One of the greatest myths in our society is that if you work hard enough, you can be/have/do whatever you want. Of course most of us have realized, somewhere along the way, that while there is great value in earning what one wants, sometimes no matter how hard we work, things still don’t go our way. A level playing field seldom, if ever, exists. Some people are born into comfortable and safe circumstances, while some are born into poverty and violence, and have to strive much harder only to arrive behind those not facing such challenges.
Still, this myth persists in our politics, our pop culture, and sometimes even in our churches. It’s like we’ve forgotten what people across the ages have known: Life is not fair.
Or is it?
In Matthew 20, Jesus tells a story about what the Kingdom of God is like. The parable of the eleventh hour describes a vineyard owner who hires a worker who is waiting for work in the market square early in the morning, who agrees to be paid a denarius (a day’s wages) for the day’s work. Then the vineyard owner hires more workers mid-morning, more in the early afternoon, and then even hires some who are still waiting in the late afternoon (the eleventh hour). Then at the end of the day, they are all given the same pay of one denarius. The guy who started working early in the morning is pretty pissed, thinking that he deserves more then the eleventh hour guys who only worked an hour. But the vineyard owner says, “Friend, I am doing you no wrong; did you not agree with me for a denarius? Take what belongs to you, and go; I choose to give to this last as I give to you. Am I not allowed to do what I choose with what belongs to me? Or do you begrudge my generosity? So the last will be first and the first will be last.”
I’m no theologian; I don’t speak Greek, Hebrew, or anything aside from English and my own mangled version of Spanish. But as far as I can tell, this parable is about the grace of God. It’s about what God in his mercy chooses to give, regardless of what we do to try to earn God’s favor.
It offends our sense of fairness that the worker who worked the longest should not get the greatest reward. But that is the offensive thing about grace – it’s free. We’re not deserving of it and we can’t earn it.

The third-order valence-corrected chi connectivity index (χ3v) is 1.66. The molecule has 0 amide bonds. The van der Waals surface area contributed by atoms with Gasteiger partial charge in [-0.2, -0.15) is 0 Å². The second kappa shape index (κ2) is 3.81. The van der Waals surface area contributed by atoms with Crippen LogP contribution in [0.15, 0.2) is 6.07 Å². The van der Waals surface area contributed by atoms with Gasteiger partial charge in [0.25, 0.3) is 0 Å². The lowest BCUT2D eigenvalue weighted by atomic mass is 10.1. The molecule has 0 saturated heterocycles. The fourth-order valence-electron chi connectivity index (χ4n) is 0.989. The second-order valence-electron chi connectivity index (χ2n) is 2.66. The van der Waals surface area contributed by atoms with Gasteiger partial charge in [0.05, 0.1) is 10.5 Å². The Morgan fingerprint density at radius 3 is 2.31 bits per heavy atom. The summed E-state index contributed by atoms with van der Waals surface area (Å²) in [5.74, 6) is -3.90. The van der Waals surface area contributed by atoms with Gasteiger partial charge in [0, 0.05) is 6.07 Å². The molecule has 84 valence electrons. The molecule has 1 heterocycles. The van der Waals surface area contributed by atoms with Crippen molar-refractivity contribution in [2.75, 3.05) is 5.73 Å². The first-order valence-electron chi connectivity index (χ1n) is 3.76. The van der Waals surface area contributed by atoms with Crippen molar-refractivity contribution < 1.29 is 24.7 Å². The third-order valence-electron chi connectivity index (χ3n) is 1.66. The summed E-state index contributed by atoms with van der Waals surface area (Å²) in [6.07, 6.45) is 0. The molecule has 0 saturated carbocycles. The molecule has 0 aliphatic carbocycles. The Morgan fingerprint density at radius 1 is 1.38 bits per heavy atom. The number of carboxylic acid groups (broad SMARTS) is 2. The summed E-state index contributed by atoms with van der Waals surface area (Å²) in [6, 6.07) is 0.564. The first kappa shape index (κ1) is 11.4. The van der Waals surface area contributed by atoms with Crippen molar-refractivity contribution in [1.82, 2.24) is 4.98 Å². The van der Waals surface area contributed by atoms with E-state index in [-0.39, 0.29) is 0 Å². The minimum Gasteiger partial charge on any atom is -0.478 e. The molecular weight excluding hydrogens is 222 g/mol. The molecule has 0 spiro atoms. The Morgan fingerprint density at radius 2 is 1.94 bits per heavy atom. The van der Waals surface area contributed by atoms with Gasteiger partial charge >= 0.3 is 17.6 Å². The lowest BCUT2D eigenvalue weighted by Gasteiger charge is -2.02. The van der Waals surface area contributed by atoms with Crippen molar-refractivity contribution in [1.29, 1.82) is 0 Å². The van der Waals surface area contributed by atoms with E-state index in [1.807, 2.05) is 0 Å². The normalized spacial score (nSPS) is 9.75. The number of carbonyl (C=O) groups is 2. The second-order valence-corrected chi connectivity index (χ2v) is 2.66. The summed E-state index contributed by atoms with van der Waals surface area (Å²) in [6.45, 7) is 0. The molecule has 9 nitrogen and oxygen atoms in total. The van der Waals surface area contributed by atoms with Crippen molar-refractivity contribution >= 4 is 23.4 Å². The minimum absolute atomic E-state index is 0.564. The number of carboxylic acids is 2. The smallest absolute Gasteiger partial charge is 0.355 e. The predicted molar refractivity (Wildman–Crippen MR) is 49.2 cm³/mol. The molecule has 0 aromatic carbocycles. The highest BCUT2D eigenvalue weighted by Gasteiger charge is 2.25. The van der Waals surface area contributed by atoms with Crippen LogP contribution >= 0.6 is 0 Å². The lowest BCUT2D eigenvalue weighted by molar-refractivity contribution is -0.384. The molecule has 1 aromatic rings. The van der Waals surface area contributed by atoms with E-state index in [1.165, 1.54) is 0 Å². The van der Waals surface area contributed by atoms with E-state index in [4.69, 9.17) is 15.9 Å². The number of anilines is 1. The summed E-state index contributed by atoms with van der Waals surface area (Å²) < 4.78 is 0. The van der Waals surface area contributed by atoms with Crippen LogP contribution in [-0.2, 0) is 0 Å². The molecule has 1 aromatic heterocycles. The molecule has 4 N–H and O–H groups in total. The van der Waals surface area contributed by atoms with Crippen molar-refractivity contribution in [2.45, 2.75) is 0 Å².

I’m reminded of when I gave birth to my daughter and brought her home for the first time. My son was just two, and he didn’t really like her. When my dad held the baby for the first time, my son burst into tears. And I get it. It offended his little sense of justice, and that was mainly because he felt that he had ownership of Poppop’s attention and love, and was entitled to it – all of it.
Just like the worker who started early in the morning felt entitled to a greater portion of his employer’s money. Just like we think we are entitled to God’s blessings, that we are more deserving of them because we have them.
If my son had been older, more mature, he would have understood the importance of his sister’s needs being met. He would have understood that there is no limit to the love of a parent (or grandparent) for their children, that there’s plenty to go around, that through his sweetest moments, and his most trying moments, he is still utterly loved, just because he is our child. And so is she. And his most natural response would be to give that love back.
That is the best way I am able to understand God’s mercy. We are so often like the older sibling or the early morning worker saying, “That’s not fair! These blessings are mine! I earned them! The new baby is not worthy! The eleventh hour workers are not worthy!”
We are right to value justice, but we are wrong to believe that God is unjust for offering life and grace or blessings to those who we do not deem worthy. Mercy triumphs over judgment and we all deserve judgment. But God offers us a denarius, a living wage, a purpose, life, which we cannot earn on our own, waiting in the market square.
And if others receive this grace, if others receive blessings, the correct response is not to view it as unfairness but to rejoice in the generosity of the vineyard owner, and to pass on the mercy so freely given.
As recipients of grace we should be eager to show grace to others, whether it be through understanding, compassion, forgiveness or generosity in sharing our blessings (sometimes in the form of actual concrete blessings like food, shelter, medical care, etc.).
Let’s not let our assumptions about earning the good things in life get in the way of us remembering that grace (both the gift of God for eternal life and many of the good things in this life) is unearned and offered by a vineyard owner who is vastly more loving and generous than we have imagined.